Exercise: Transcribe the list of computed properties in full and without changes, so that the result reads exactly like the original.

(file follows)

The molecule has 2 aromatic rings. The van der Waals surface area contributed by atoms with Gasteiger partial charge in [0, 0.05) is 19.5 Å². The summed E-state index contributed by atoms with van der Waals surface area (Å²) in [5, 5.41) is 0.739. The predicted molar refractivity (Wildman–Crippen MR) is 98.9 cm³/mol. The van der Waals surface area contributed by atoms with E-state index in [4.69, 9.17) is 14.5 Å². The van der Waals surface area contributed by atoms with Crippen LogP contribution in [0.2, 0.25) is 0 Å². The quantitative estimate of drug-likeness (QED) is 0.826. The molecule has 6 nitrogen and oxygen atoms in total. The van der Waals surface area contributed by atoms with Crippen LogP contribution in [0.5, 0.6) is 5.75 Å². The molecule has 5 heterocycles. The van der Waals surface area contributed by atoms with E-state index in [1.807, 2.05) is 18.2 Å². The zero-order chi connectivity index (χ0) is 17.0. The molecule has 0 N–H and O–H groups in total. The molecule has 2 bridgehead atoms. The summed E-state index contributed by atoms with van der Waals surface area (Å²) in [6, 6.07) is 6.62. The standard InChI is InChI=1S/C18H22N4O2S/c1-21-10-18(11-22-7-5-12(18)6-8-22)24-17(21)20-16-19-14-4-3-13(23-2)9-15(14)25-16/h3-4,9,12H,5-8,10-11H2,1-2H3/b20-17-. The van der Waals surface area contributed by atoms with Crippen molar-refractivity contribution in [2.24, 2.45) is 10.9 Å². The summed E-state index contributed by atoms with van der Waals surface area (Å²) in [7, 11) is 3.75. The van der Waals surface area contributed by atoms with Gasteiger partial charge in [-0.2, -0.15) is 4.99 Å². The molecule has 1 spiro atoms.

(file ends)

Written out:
The molecule has 2 aromatic rings. The van der Waals surface area contributed by atoms with Gasteiger partial charge in [0, 0.05) is 19.5 Å². The summed E-state index contributed by atoms with van der Waals surface area (Å²) in [5, 5.41) is 0.739. The predicted molar refractivity (Wildman–Crippen MR) is 98.9 cm³/mol. The van der Waals surface area contributed by atoms with E-state index in [4.69, 9.17) is 14.5 Å². The van der Waals surface area contributed by atoms with Crippen LogP contribution in [0.2, 0.25) is 0 Å². The quantitative estimate of drug-likeness (QED) is 0.826. The molecule has 6 nitrogen and oxygen atoms in total. The van der Waals surface area contributed by atoms with Crippen LogP contribution in [0.5, 0.6) is 5.75 Å². The molecule has 5 heterocycles. The van der Waals surface area contributed by atoms with E-state index in [1.807, 2.05) is 18.2 Å². The zero-order chi connectivity index (χ0) is 17.0. The molecule has 0 N–H and O–H groups in total. The molecule has 2 bridgehead atoms. The summed E-state index contributed by atoms with van der Waals surface area (Å²) in [6, 6.07) is 6.62. The standard InChI is InChI=1S/C18H22N4O2S/c1-21-10-18(11-22-7-5-12(18)6-8-22)24-17(21)20-16-19-14-4-3-13(23-2)9-15(14)25-16/h3-4,9,12H,5-8,10-11H2,1-2H3/b20-17-. The van der Waals surface area contributed by atoms with Crippen molar-refractivity contribution in [2.24, 2.45) is 10.9 Å². The summed E-state index contributed by atoms with van der Waals surface area (Å²) in [7, 11) is 3.75. The van der Waals surface area contributed by atoms with Gasteiger partial charge in [-0.2, -0.15) is 4.99 Å². The molecule has 1 spiro atoms.